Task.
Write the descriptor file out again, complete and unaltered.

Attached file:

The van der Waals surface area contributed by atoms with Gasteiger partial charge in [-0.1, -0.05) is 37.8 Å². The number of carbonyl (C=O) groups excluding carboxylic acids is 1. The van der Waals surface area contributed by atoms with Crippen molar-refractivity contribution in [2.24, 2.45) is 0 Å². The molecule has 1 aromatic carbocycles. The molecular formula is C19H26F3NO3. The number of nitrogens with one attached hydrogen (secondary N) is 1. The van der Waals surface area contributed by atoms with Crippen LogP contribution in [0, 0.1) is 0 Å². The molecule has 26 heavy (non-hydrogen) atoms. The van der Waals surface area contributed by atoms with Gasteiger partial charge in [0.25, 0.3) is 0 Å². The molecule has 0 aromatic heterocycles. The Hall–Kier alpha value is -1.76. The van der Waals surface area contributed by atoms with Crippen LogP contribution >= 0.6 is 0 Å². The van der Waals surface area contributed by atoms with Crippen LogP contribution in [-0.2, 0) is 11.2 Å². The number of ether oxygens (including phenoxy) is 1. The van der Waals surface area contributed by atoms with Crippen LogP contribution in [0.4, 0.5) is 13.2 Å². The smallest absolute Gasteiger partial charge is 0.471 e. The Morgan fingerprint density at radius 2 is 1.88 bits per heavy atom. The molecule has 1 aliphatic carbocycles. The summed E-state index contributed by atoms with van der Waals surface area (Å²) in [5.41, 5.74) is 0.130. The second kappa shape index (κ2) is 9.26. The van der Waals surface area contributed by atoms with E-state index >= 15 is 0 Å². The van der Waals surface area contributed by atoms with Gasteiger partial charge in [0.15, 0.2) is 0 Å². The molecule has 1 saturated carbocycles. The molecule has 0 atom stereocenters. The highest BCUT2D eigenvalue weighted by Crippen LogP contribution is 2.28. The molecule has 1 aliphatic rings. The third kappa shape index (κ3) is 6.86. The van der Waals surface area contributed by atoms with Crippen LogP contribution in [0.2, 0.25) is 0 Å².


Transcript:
The van der Waals surface area contributed by atoms with Gasteiger partial charge in [-0.1, -0.05) is 37.8 Å². The number of carbonyl (C=O) groups excluding carboxylic acids is 1. The van der Waals surface area contributed by atoms with Crippen molar-refractivity contribution in [2.24, 2.45) is 0 Å². The molecule has 1 aromatic carbocycles. The molecular formula is C19H26F3NO3. The number of nitrogens with one attached hydrogen (secondary N) is 1. The van der Waals surface area contributed by atoms with Crippen LogP contribution in [0, 0.1) is 0 Å². The molecule has 26 heavy (non-hydrogen) atoms. The van der Waals surface area contributed by atoms with Gasteiger partial charge in [0.25, 0.3) is 0 Å². The molecule has 0 aromatic heterocycles. The Hall–Kier alpha value is -1.76. The van der Waals surface area contributed by atoms with Crippen LogP contribution >= 0.6 is 0 Å². The van der Waals surface area contributed by atoms with Crippen LogP contribution in [-0.2, 0) is 11.2 Å². The number of ether oxygens (including phenoxy) is 1. The van der Waals surface area contributed by atoms with Crippen LogP contribution in [0.4, 0.5) is 13.2 Å². The smallest absolute Gasteiger partial charge is 0.471 e. The Morgan fingerprint density at radius 2 is 1.88 bits per heavy atom. The molecule has 1 aliphatic carbocycles. The summed E-state index contributed by atoms with van der Waals surface area (Å²) in [5.41, 5.74) is 0.130. The second kappa shape index (κ2) is 9.26. The van der Waals surface area contributed by atoms with E-state index >= 15 is 0 Å². The van der Waals surface area contributed by atoms with Gasteiger partial charge in [0.15, 0.2) is 0 Å². The molecule has 1 saturated carbocycles. The molecule has 0 atom stereocenters. The highest BCUT2D eigenvalue weighted by Crippen LogP contribution is 2.28. The molecule has 1 aliphatic rings. The third kappa shape index (κ3) is 6.86. The van der Waals surface area contributed by atoms with Crippen LogP contribution in [0.2, 0.25) is 0 Å².